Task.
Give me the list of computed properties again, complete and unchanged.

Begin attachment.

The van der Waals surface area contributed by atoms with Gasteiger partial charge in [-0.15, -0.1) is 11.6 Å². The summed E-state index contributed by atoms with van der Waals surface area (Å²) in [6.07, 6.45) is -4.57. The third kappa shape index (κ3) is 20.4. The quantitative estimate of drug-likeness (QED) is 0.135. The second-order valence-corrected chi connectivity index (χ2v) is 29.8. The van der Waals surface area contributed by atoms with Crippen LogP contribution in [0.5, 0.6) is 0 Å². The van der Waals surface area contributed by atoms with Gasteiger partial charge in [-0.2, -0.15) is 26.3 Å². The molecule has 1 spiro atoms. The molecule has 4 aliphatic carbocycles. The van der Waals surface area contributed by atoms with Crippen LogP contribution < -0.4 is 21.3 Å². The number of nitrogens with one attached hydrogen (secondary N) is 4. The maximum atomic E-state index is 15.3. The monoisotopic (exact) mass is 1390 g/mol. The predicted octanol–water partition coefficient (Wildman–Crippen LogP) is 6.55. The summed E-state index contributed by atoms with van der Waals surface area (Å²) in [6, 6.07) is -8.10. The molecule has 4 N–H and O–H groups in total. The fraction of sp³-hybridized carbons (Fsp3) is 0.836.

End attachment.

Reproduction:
The van der Waals surface area contributed by atoms with Gasteiger partial charge in [-0.15, -0.1) is 11.6 Å². The summed E-state index contributed by atoms with van der Waals surface area (Å²) in [6.07, 6.45) is -4.57. The third kappa shape index (κ3) is 20.4. The quantitative estimate of drug-likeness (QED) is 0.135. The second-order valence-corrected chi connectivity index (χ2v) is 29.8. The van der Waals surface area contributed by atoms with Crippen LogP contribution in [0.5, 0.6) is 0 Å². The van der Waals surface area contributed by atoms with Gasteiger partial charge in [-0.2, -0.15) is 26.3 Å². The molecule has 1 spiro atoms. The molecule has 4 aliphatic carbocycles. The van der Waals surface area contributed by atoms with Crippen LogP contribution < -0.4 is 21.3 Å². The number of nitrogens with one attached hydrogen (secondary N) is 4. The maximum atomic E-state index is 15.3. The monoisotopic (exact) mass is 1390 g/mol. The predicted octanol–water partition coefficient (Wildman–Crippen LogP) is 6.55. The summed E-state index contributed by atoms with van der Waals surface area (Å²) in [6, 6.07) is -8.10. The molecule has 4 N–H and O–H groups in total. The fraction of sp³-hybridized carbons (Fsp3) is 0.836.